Anyone who has ever had a disastrous day in the lab, set fire to the bench, accidentally sniffed too hard over a fuming conical flask, you are now in good company.
Anyone who has ever had a disastrous day in the lab, set fire to the bench, accidentally sniffed too hard over a fuming conical flask, you are now in good company. The UK populace has spoken and voted the Muppet Dr Honeydew and his seemingly indestructible sidekick, Beaker, as their favourite screen scientists.
Fighting off competition from such heavyweights as Mr Spock (Star Trek) and Dana Scully (the X-Files), the hapless chemists romped in with an impressive 33 per cent of the vote, carried out by the BBC and the British Association for the Advancement of Science (BA). ’They’re the kind of scientist you’d like to be but never quite dared to’, said Alan Slater, reader in developmental psychology at the University of Exeter, attending this year’s BA Festival of Science, where the announcement was made. Undoubtedly many Chemistry World readers will have dared time and again to be just that kind of scientist. However, what does such a survey do for the noble chemist’s reputation?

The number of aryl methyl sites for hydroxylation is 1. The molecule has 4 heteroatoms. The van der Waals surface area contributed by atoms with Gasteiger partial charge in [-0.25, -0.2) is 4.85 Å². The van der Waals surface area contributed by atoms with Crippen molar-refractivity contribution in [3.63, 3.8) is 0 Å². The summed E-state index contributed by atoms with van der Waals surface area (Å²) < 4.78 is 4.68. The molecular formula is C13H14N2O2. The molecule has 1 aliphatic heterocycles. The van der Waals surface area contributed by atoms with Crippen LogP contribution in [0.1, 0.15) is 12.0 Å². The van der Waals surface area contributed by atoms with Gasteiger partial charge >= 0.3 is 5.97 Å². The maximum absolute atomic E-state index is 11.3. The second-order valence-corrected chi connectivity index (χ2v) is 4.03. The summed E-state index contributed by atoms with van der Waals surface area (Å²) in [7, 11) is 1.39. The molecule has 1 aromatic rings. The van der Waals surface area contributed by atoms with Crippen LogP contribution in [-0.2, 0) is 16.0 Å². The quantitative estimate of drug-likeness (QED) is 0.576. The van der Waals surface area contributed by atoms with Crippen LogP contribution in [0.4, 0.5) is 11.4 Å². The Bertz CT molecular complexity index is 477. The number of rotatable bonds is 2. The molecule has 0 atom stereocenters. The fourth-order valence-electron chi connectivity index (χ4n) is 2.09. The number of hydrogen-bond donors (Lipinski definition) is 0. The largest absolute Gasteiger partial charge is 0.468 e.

Tony Ryan, professor of physical chemistry, University of Sheffield, and one-time Royal Institution Christmas lecturer (see Chem. Brit., May 2003, p35) was, like many, slightly non-plussed by the publicity. ’I guess asking people for their cult favourite will always get a trivial response,’ he told Chemistry World. ’They just continue with the caricature of the mad scientist. It might as well have been the "nutty professor".’
Katharine Sanderson/Exeter, UK